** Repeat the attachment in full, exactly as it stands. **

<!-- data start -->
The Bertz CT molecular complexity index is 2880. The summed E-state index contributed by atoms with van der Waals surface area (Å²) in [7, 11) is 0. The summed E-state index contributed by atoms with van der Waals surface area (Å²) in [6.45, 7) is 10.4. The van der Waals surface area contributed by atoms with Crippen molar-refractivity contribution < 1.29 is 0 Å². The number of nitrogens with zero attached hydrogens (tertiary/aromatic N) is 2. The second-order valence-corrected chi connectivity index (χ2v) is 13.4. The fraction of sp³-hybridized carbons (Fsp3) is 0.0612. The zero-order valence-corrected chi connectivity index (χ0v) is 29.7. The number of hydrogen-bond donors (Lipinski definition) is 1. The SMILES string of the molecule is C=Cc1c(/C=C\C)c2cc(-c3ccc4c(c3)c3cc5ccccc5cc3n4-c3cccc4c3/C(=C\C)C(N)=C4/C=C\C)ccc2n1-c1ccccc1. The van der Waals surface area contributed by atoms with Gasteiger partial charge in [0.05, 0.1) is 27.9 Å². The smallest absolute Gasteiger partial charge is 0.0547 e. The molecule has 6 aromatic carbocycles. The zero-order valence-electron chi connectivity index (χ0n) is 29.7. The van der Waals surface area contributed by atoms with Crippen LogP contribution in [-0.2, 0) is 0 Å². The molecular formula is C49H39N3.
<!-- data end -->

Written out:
The Bertz CT molecular complexity index is 2880. The summed E-state index contributed by atoms with van der Waals surface area (Å²) in [7, 11) is 0. The summed E-state index contributed by atoms with van der Waals surface area (Å²) in [6.45, 7) is 10.4. The van der Waals surface area contributed by atoms with Crippen molar-refractivity contribution < 1.29 is 0 Å². The number of nitrogens with zero attached hydrogens (tertiary/aromatic N) is 2. The second-order valence-corrected chi connectivity index (χ2v) is 13.4. The fraction of sp³-hybridized carbons (Fsp3) is 0.0612. The zero-order valence-corrected chi connectivity index (χ0v) is 29.7. The number of hydrogen-bond donors (Lipinski definition) is 1. The SMILES string of the molecule is C=Cc1c(/C=C\C)c2cc(-c3ccc4c(c3)c3cc5ccccc5cc3n4-c3cccc4c3/C(=C\C)C(N)=C4/C=C\C)ccc2n1-c1ccccc1. The van der Waals surface area contributed by atoms with Gasteiger partial charge in [0.05, 0.1) is 27.9 Å². The smallest absolute Gasteiger partial charge is 0.0547 e. The molecule has 6 aromatic carbocycles. The zero-order valence-electron chi connectivity index (χ0n) is 29.7. The van der Waals surface area contributed by atoms with Crippen LogP contribution in [-0.2, 0) is 0 Å². The molecular formula is C49H39N3.